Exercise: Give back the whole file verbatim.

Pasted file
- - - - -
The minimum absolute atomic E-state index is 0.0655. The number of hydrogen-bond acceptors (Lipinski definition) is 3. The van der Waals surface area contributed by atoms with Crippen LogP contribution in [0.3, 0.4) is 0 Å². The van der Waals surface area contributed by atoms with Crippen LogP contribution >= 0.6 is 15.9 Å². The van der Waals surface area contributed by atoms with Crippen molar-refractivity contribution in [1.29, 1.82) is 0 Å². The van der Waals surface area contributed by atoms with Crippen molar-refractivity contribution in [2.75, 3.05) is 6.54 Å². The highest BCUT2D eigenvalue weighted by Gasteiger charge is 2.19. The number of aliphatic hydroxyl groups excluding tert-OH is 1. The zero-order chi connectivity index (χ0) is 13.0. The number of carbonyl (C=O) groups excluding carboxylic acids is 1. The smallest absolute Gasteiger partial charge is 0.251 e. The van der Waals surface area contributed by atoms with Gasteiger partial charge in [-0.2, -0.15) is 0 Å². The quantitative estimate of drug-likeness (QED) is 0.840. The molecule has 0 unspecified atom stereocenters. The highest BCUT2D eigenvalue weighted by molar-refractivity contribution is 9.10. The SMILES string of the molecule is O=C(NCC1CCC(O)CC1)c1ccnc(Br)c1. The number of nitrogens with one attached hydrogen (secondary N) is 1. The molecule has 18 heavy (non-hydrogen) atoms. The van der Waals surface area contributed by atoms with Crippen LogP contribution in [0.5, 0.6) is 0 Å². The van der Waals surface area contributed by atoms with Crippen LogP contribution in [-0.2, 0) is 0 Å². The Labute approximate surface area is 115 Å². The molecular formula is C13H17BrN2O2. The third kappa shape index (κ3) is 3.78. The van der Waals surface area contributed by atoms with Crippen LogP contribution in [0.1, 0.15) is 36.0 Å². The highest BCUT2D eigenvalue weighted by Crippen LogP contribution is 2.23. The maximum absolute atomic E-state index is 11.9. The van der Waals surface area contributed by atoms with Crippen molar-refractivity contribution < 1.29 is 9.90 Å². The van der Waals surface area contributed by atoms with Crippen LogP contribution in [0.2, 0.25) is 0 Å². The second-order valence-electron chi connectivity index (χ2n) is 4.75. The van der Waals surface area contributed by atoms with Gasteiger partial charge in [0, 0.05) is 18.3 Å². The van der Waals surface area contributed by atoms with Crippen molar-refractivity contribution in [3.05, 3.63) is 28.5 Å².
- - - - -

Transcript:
The minimum absolute atomic E-state index is 0.0655. The number of hydrogen-bond acceptors (Lipinski definition) is 3. The van der Waals surface area contributed by atoms with Crippen LogP contribution in [0.3, 0.4) is 0 Å². The van der Waals surface area contributed by atoms with Crippen LogP contribution >= 0.6 is 15.9 Å². The van der Waals surface area contributed by atoms with Crippen molar-refractivity contribution in [1.29, 1.82) is 0 Å². The van der Waals surface area contributed by atoms with Crippen molar-refractivity contribution in [2.75, 3.05) is 6.54 Å². The highest BCUT2D eigenvalue weighted by Gasteiger charge is 2.19. The number of aliphatic hydroxyl groups excluding tert-OH is 1. The zero-order chi connectivity index (χ0) is 13.0. The number of carbonyl (C=O) groups excluding carboxylic acids is 1. The smallest absolute Gasteiger partial charge is 0.251 e. The van der Waals surface area contributed by atoms with Gasteiger partial charge in [-0.2, -0.15) is 0 Å². The quantitative estimate of drug-likeness (QED) is 0.840. The molecule has 0 unspecified atom stereocenters. The highest BCUT2D eigenvalue weighted by molar-refractivity contribution is 9.10. The SMILES string of the molecule is O=C(NCC1CCC(O)CC1)c1ccnc(Br)c1. The number of nitrogens with one attached hydrogen (secondary N) is 1. The molecule has 18 heavy (non-hydrogen) atoms. The van der Waals surface area contributed by atoms with Crippen LogP contribution in [0.5, 0.6) is 0 Å². The van der Waals surface area contributed by atoms with Crippen LogP contribution in [-0.2, 0) is 0 Å². The Labute approximate surface area is 115 Å². The molecular formula is C13H17BrN2O2. The third kappa shape index (κ3) is 3.78. The van der Waals surface area contributed by atoms with Crippen LogP contribution in [0.1, 0.15) is 36.0 Å². The highest BCUT2D eigenvalue weighted by Crippen LogP contribution is 2.23. The maximum absolute atomic E-state index is 11.9. The van der Waals surface area contributed by atoms with Crippen molar-refractivity contribution < 1.29 is 9.90 Å². The van der Waals surface area contributed by atoms with Crippen LogP contribution in [0.2, 0.25) is 0 Å². The second-order valence-electron chi connectivity index (χ2n) is 4.75. The van der Waals surface area contributed by atoms with Gasteiger partial charge in [0, 0.05) is 18.3 Å². The van der Waals surface area contributed by atoms with Crippen molar-refractivity contribution in [3.05, 3.63) is 28.5 Å².